A plus for the Continental is it’s AWD. The Town Car’s rear wheel drive sucks in the Midwest.
Anyway, knowing my lease was ending, I went out and found a 2004 Town Car Ultimate in Florida with 27,700 original miles. It was like meeting an old friend and a whole lot cheaper than just about any new car. Plan to update it’s antiquated radio with a modern unit with bluetooth. 200,000+ miles here I come.
As for a 64 Continental, one would look very nice in my garage next to the Town Car.

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The one car I have always regretted in selling was my 65’ Continental convertible. I had a 64 sedan simultaneously and always wanted to put the 64 front end on the 65 convert. I purchased the car in 1988 for $2600. Fortunately for me everything worked including the A/C, convertible top and dropping rear door windows. I spent the next couple of years refurbishing all the cosmetics including an engine pull to detail that area of the vehicle. It was powder blue with pearl white leather seating and a wedge wood blue cloth top. JFK would have liked it.

I was four or five years old when my dad bought a 1961 Continental. I think that car started my life long love of automobiles.

A wasted paragraph about the rear seat in the 64. He claims the cars are about the same width. In my 64 Continental two grand parents and a child seat are possible. In the new car you must make two trips.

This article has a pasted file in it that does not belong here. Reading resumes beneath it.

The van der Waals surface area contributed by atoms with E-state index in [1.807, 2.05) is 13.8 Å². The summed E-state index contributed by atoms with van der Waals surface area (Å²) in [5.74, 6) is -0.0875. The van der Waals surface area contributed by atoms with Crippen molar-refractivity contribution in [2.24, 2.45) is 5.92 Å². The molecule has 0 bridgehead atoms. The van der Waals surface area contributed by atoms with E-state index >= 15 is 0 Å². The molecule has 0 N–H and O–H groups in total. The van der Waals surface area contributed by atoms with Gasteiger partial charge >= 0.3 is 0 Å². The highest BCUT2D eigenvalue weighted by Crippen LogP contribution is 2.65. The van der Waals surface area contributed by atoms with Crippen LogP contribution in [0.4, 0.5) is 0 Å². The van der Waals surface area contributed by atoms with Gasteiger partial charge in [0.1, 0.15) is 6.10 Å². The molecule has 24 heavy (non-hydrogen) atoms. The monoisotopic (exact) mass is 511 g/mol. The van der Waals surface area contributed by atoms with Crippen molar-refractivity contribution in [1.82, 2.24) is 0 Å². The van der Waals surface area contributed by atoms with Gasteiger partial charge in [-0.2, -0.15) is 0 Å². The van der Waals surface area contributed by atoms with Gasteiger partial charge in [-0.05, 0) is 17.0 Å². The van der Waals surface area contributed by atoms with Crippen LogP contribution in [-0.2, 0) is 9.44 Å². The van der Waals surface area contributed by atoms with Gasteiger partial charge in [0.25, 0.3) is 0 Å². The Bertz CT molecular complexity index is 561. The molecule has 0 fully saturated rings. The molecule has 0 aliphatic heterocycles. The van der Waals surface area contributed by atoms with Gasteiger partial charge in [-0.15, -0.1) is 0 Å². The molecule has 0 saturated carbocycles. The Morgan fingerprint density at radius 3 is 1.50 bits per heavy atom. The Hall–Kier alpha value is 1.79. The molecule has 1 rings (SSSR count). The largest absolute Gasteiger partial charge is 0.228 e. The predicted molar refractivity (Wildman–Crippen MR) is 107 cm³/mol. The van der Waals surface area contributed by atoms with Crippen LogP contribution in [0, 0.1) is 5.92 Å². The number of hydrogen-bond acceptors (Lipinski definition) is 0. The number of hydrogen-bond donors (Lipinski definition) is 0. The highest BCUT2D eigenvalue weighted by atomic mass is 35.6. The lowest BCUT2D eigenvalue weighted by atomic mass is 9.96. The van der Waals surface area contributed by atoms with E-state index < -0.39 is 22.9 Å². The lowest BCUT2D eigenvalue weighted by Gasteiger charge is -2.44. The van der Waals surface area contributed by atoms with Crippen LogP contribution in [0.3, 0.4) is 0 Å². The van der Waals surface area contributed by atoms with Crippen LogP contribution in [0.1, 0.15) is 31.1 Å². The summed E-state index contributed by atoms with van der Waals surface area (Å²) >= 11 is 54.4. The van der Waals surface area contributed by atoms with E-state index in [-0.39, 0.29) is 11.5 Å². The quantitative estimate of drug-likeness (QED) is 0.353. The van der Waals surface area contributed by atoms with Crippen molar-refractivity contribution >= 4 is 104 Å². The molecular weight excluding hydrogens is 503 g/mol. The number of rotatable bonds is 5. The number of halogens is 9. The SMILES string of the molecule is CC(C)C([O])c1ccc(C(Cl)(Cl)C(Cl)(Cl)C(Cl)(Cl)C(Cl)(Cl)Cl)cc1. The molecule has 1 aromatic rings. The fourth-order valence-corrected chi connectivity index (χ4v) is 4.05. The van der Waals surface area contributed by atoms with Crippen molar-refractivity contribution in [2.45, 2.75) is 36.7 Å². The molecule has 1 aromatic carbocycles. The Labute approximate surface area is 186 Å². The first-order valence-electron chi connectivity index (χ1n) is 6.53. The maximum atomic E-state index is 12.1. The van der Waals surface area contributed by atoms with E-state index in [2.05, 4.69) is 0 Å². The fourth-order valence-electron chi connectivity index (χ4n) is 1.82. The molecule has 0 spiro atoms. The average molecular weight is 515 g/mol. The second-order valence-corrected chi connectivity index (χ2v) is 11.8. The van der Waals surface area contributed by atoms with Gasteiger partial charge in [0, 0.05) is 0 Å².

@begley.philip - The newer car likely has more crash structure and therefore the same overall width but a narrower seat.

If I could get the new one with suicide doors I would seriously consider giving up my Cadillac!
The new body style Continental with suicide doors would be absolutely outstanding!

The doors on the 64 are plenty thick enough for safety if they had thought of it. The new one has a 15 inch wide console, maybe empty, maybe full of computers. Safety is not the reason.

I agree with the author on the BAMoonroof being an awesome feature, likewise the power of the 3.0L 400HP TT6. My only complaint with mine is the big torque steer to the left if you get on it. I’m thinking it needs more of a rear bias, with RWD and front kicking in during traction loss rather than the other way around. Curious what your thoughts are.

Ah, but the 1939 - 41 by Edsel original may have been the most beautiful car America ever produced…

I like the early-60’s Continentals, but always though the trunk lid was too long. The sedans look good, but the convertibles better.

Personally, as I am gradually tiring of trying to keep old cars running right, I would happily drive the new Conti, with the 400HP engine. (Anyone recall the Foreigner song, “Rev on the Redline”? I want a 400HP car before I die.) The new Conti may not be quite as big inside, but new cars are generally so much better in handling, braking, and often ride, that I could certainly live with the smaller innards. As for looks, I really like the new model, although a trunk just a few inches longer (ironic, in light of my earlier comments), would probably make it look sleeker. Maybe I will watch for an off-lease low-miler, in a good colour, to pop up.

Lincoln has plans for another very-limited-edition model with suicide doors, I think for 2020; the last batch (in 2019) sold out very quickly.